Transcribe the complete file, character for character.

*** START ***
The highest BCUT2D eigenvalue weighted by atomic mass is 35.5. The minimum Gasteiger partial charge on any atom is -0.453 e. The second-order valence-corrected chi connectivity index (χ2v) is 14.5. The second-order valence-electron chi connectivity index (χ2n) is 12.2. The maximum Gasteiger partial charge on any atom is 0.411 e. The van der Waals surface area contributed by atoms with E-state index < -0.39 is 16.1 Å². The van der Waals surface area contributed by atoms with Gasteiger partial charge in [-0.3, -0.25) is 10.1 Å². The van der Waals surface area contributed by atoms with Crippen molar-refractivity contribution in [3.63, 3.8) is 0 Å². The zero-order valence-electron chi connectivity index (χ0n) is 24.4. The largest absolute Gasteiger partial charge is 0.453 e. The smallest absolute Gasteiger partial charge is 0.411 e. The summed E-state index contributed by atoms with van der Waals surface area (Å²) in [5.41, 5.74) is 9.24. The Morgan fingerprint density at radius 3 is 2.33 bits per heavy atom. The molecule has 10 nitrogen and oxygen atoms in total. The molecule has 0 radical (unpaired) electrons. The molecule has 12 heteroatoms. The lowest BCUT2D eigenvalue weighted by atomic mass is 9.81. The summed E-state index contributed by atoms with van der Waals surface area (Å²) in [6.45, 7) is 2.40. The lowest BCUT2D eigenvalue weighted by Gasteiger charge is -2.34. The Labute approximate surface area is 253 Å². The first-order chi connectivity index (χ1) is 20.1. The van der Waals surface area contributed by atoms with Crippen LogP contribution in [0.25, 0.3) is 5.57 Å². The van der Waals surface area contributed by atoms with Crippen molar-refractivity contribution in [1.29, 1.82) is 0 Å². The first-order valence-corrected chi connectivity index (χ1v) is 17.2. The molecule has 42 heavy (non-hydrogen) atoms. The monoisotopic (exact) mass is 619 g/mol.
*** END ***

The highest BCUT2D eigenvalue weighted by atomic mass is 35.5. The minimum Gasteiger partial charge on any atom is -0.453 e. The second-order valence-corrected chi connectivity index (χ2v) is 14.5. The second-order valence-electron chi connectivity index (χ2n) is 12.2. The maximum Gasteiger partial charge on any atom is 0.411 e. The van der Waals surface area contributed by atoms with E-state index < -0.39 is 16.1 Å². The van der Waals surface area contributed by atoms with Gasteiger partial charge in [-0.3, -0.25) is 10.1 Å². The van der Waals surface area contributed by atoms with Crippen molar-refractivity contribution in [3.63, 3.8) is 0 Å². The zero-order valence-electron chi connectivity index (χ0n) is 24.4. The largest absolute Gasteiger partial charge is 0.453 e. The smallest absolute Gasteiger partial charge is 0.411 e. The summed E-state index contributed by atoms with van der Waals surface area (Å²) in [5.41, 5.74) is 9.24. The Morgan fingerprint density at radius 3 is 2.33 bits per heavy atom. The molecule has 10 nitrogen and oxygen atoms in total. The molecule has 0 radical (unpaired) electrons. The molecule has 12 heteroatoms. The lowest BCUT2D eigenvalue weighted by atomic mass is 9.81. The summed E-state index contributed by atoms with van der Waals surface area (Å²) in [6.45, 7) is 2.40. The lowest BCUT2D eigenvalue weighted by Gasteiger charge is -2.34. The Labute approximate surface area is 253 Å². The first-order chi connectivity index (χ1) is 20.1. The van der Waals surface area contributed by atoms with Crippen LogP contribution in [0.25, 0.3) is 5.57 Å². The van der Waals surface area contributed by atoms with Crippen molar-refractivity contribution in [1.29, 1.82) is 0 Å². The first-order valence-corrected chi connectivity index (χ1v) is 17.2. The molecule has 42 heavy (non-hydrogen) atoms. The monoisotopic (exact) mass is 619 g/mol.